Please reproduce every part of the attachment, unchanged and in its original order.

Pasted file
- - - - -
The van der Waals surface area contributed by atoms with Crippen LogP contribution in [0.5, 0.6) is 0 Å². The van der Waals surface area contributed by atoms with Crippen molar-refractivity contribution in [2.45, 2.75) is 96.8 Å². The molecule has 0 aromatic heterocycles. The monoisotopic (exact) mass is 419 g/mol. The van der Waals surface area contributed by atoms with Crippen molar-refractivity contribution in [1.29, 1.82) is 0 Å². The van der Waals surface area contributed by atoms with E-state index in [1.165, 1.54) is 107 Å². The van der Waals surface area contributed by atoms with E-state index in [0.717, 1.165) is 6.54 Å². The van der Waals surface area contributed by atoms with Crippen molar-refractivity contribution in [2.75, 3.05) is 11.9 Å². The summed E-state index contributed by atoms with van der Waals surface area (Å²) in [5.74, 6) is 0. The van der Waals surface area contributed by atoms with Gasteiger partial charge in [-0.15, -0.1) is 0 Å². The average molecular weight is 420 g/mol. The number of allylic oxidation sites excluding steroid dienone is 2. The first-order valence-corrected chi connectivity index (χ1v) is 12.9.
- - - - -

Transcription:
The van der Waals surface area contributed by atoms with Crippen LogP contribution in [0.5, 0.6) is 0 Å². The van der Waals surface area contributed by atoms with Crippen molar-refractivity contribution in [2.45, 2.75) is 96.8 Å². The molecule has 0 aromatic heterocycles. The monoisotopic (exact) mass is 419 g/mol. The van der Waals surface area contributed by atoms with Crippen molar-refractivity contribution in [1.29, 1.82) is 0 Å². The van der Waals surface area contributed by atoms with E-state index in [1.165, 1.54) is 107 Å². The van der Waals surface area contributed by atoms with E-state index in [0.717, 1.165) is 6.54 Å². The van der Waals surface area contributed by atoms with Crippen molar-refractivity contribution in [2.75, 3.05) is 11.9 Å². The summed E-state index contributed by atoms with van der Waals surface area (Å²) in [5.74, 6) is 0. The van der Waals surface area contributed by atoms with Gasteiger partial charge in [-0.15, -0.1) is 0 Å². The average molecular weight is 420 g/mol. The number of allylic oxidation sites excluding steroid dienone is 2. The first-order valence-corrected chi connectivity index (χ1v) is 12.9.